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Tellatouch

ca. 1950

American Foundation for the Blind, New York

Tellatouch

The Tellatouch provides a means of communication between a sighted (or blind) person and a deaf-blind person who can read braille. The keyboard has three rows of ten keys each and a standard braille keyboard on the fourth row. At the rear of the machine is a round metal plate with the braille cell in the center. The deaf-blind person rests a finger on the braille cell. Pins rise to form the equivalent of the letter key that is struck.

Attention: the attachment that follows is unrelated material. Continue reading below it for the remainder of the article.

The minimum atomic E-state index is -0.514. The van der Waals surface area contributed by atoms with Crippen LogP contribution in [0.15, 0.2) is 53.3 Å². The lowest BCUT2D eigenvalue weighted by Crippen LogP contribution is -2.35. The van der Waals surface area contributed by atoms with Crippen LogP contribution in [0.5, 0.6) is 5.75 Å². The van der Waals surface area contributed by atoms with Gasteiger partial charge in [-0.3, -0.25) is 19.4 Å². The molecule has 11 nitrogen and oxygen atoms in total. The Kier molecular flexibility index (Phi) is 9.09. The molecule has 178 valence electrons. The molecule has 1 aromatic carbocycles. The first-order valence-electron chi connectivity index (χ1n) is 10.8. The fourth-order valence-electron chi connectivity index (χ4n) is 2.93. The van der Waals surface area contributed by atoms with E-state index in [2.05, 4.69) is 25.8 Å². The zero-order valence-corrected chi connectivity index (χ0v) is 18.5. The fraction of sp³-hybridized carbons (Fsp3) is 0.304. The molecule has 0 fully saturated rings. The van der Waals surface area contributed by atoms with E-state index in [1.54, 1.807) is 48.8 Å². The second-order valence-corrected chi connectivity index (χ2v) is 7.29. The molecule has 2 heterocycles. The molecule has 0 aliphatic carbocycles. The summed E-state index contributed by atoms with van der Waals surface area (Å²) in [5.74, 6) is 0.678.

The Tellatouch was developed in the American Foundation research laboratory and resulted from one of the first AFB research projects, a major effort in the mid-1940s to help deaf-blind people. The device helped end social isolation for hundreds of deaf-blind children and adults.

The body is covered with brown leather-like material.

Size: 9 x 2½ x 9 inches

Weight: 3.5 pounds

Index of Mechanical Braille Writers for Embossed Characters